Bris parties / WED 5-12-10 / 1915 Literature Nobelist * Rolland / Cousins of clogs / Country music pioneer Ernest
Wednesday, May 12, 2010
Constructor: Pete Muller
Relative difficulty: Medium
THEME: JACK-IN-THE-BOXES (41A: Some surprised ... and what you'll find in the circled areas of this puzzles) — circled squares form "boxes" that feature the last names of famous JACKs, if you in clockwise fashion starting with NW corner of the "box"
Word of the Day: ODILE (66A: Tchaikovsky's black swan) —
Odette is the innocent Swan Queen heroine of Swan Lake; Odile is the malevolent temptress who impersonates Odette in order to deceive Prince Siegfried. In most productions the two contrasting roles are danced by the same ballerina. (answers.com)
I like the puzzle a lot. It's quirky. Two of the crossings, however, proved brutal for some solvers. So much so, that we homed in on those two squares right away, because the errors were easy to miss if you weren't really looking for them. The first was the SABOTS (50D: Cousins of clogs / ODILE crossing — some people, it seems, weren't familiar with, or weren't familiar with the spelling of, SABOTS, and so had various other vowels there (mainly "E," I think). The other, more brutal crossing is the ESTELLE (49A: Woman in Sartre's "No Exit") / BEENE (44D: Designer Geoffrey) one. No reason anyone should know if it's ESTELLE or ESTELLA, and BEANE is a perfectly good last name, so ... rough. Virtual unanimity in the judges' room that that last cross was, let's say, unfortunate. I'm guessing more than one of you made one or more of the above errors. If you did, know you were in good (and plentiful) company.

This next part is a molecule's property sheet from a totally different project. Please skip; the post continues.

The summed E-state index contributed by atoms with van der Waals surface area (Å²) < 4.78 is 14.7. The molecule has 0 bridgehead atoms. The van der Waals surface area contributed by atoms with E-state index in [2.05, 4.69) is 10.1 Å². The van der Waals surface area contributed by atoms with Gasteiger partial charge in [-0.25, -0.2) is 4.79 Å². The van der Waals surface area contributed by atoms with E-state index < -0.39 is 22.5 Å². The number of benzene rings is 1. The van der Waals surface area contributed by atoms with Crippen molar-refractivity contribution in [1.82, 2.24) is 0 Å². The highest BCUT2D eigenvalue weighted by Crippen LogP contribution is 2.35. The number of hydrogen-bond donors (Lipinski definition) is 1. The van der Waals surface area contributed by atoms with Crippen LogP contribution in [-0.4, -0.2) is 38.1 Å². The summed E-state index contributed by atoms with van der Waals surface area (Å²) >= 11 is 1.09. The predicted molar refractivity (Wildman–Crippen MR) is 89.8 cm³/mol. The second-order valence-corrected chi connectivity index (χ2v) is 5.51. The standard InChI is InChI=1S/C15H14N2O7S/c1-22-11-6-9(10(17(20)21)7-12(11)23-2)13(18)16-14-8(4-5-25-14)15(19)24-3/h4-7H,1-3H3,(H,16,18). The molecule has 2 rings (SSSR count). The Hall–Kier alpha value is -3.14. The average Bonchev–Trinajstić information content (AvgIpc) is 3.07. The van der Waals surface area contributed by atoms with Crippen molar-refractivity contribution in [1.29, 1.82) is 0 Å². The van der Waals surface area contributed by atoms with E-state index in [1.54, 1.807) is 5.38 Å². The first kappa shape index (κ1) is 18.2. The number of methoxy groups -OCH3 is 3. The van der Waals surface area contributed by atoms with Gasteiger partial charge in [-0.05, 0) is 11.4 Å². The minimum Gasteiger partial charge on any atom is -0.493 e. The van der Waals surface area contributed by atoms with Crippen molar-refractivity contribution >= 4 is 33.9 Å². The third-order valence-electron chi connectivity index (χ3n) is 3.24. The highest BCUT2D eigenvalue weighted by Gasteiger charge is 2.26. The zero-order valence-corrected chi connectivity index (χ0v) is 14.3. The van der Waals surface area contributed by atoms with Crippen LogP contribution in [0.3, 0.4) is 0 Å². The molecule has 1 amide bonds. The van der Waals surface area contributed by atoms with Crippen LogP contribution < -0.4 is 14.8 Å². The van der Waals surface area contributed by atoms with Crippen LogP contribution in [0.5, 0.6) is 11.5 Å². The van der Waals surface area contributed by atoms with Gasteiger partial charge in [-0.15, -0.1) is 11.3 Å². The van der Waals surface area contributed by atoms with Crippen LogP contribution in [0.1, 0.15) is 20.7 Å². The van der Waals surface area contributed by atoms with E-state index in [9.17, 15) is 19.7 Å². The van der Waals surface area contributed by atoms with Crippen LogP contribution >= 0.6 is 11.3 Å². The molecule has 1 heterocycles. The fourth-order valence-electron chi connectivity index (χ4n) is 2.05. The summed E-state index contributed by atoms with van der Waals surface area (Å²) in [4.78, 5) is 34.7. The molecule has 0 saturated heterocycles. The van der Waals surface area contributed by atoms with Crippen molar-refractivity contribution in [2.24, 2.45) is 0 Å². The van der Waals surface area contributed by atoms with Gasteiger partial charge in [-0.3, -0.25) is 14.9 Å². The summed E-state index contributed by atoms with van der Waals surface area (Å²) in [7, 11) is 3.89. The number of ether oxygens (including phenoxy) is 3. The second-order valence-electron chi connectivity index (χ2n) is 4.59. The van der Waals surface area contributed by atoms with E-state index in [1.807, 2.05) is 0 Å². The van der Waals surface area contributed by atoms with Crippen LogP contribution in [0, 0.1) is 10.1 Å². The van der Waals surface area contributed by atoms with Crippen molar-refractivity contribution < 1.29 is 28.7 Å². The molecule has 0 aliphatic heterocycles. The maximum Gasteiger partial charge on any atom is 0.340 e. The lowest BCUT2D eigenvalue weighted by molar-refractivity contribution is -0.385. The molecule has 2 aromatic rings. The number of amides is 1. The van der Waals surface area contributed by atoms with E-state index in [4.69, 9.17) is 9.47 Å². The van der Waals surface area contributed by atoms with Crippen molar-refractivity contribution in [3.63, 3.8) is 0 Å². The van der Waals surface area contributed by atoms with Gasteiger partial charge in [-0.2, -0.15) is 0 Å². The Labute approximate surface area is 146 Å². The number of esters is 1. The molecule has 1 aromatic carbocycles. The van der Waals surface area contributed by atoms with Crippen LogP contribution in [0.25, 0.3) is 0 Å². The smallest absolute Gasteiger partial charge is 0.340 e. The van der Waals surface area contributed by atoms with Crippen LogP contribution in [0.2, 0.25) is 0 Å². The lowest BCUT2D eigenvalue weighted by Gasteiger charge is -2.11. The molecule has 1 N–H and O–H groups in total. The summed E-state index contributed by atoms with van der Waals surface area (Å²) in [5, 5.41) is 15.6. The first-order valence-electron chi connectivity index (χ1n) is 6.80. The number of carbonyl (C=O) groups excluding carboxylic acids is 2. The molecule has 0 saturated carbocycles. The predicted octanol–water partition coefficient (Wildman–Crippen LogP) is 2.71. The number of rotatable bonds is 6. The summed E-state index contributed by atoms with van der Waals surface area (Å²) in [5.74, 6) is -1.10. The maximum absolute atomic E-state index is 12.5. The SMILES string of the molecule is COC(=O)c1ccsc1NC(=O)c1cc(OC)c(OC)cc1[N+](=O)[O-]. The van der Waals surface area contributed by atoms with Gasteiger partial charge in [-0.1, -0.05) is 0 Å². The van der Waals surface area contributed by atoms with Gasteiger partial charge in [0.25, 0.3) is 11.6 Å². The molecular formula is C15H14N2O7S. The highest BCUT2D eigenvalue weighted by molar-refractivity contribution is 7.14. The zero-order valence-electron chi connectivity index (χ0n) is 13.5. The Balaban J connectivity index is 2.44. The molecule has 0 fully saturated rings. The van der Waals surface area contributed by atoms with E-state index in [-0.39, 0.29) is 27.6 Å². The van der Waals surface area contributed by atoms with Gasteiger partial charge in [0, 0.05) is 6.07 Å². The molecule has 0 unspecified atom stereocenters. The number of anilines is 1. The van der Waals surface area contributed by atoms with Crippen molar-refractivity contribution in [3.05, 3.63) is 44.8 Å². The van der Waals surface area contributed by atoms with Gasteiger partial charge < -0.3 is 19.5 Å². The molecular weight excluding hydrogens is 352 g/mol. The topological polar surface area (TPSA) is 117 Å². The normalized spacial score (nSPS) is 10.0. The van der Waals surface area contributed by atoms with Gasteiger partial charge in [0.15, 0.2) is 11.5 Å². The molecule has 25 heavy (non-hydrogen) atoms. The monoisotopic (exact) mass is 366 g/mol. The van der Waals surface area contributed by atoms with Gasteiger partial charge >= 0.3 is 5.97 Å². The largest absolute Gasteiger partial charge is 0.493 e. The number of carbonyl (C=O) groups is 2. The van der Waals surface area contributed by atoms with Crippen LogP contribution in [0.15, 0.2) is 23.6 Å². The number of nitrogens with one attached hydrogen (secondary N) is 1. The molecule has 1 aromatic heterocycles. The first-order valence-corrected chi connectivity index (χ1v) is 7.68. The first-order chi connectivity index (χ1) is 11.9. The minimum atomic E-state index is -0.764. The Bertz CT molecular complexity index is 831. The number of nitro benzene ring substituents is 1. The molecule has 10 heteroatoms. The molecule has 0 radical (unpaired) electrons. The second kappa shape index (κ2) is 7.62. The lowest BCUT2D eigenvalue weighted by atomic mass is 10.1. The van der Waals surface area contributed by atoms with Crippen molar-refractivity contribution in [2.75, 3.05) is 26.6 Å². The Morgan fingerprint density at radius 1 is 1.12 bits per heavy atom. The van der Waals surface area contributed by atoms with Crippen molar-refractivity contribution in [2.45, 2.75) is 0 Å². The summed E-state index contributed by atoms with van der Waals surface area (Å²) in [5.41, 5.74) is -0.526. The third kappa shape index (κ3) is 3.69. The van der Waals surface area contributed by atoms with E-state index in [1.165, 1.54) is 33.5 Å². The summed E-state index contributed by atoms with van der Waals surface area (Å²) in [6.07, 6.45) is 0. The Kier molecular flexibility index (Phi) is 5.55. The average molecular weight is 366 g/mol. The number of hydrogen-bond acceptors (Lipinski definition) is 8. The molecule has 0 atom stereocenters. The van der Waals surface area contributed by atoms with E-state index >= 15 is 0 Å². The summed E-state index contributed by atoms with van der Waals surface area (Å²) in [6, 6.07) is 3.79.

- NW: NICHOLSON
- N: HORNER
- NE: WEBB
- SW: PAAR
- S: LONDON
- SE: NICKLAUS
The fastest solver in the tournament was undone by this puzzle — he mysteriously had SONATINI at 58A: Short piano piece (SONATINA), perhaps imagining, in some fleeting moment, that TICKLE was an appropriate answer for 55D: Take on (TACKLE). [TURN on], maybe. [Take on], not quite. I now encourage you all to go out and invent the drink that will become known as ... the SONATINI. Send recipes to rexparker at mac dot com. Thank you.
- 6A: 1970s sitcom that included Carlton the Doorman ("RHODA") — PuzzleGirl insists that it's "Carlton, your doorman."
- 17A: Country music pioneer Ernest (TUBB) — not sure how I knew this, but I did. TUBB is a great name. Seems apt, somehow, for a country musician. I like the names FLATT & SCRUGGS (technically bluegrass, but related in my mind nonetheless) ... country musicians now are all named RANDY or TRAVIS or RANDY TRAVIS. I'm listening to a lot of Dwight Yoakam lately. Dwight's an OK country name, but Yoakam — that's gold. Yoke 'em! You know what country stars aren't named? ROMAIN (6D: 1915 Literature Nobelist ___ Rolland)
- 24A: Some footnotes, for short (OP CITS) — Oh I do not like this in the plural. But that can't surprise you.
- 33A: Flower of the buttercup family (ANEMONE) — put this in a puzzle once — funny how that will solidify a word (esp. one you didn't know well beforehand) in your mind. Before I saw the puzzle database, I had no idea there was any ANEMONE besides a Sea ANEMONE.
- 39A: Green gem source (BERYL) — it's a "source" ... but not the actual gem itself? Wikipedia is telling me that emerald *is* green beryl ...
- 60A: Shoe brand named for an antelope (REEBOK) — Afrikaans: rhebok.
- 51D: Subwoofer's zone (LOW END) — I always use "LOW-END" to refer to cheap or shoddy merchandise. There is a great, great, great rap album by A Tribe Called Quest called "The LOW END Theory." I absolutely wore it out circa 1992.
- 53D: Bright spot in Canis Major (SIRIUS) — I like the canine juxtaposition of SIRIUS and "Subwoofer"
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P.S. here's a picture I took the weekend of the tournament for the "Moment in Time" project (now up and running at the NYT's photography blog, "Lens") — a very cool project, my random motel room snapshot notwithstanding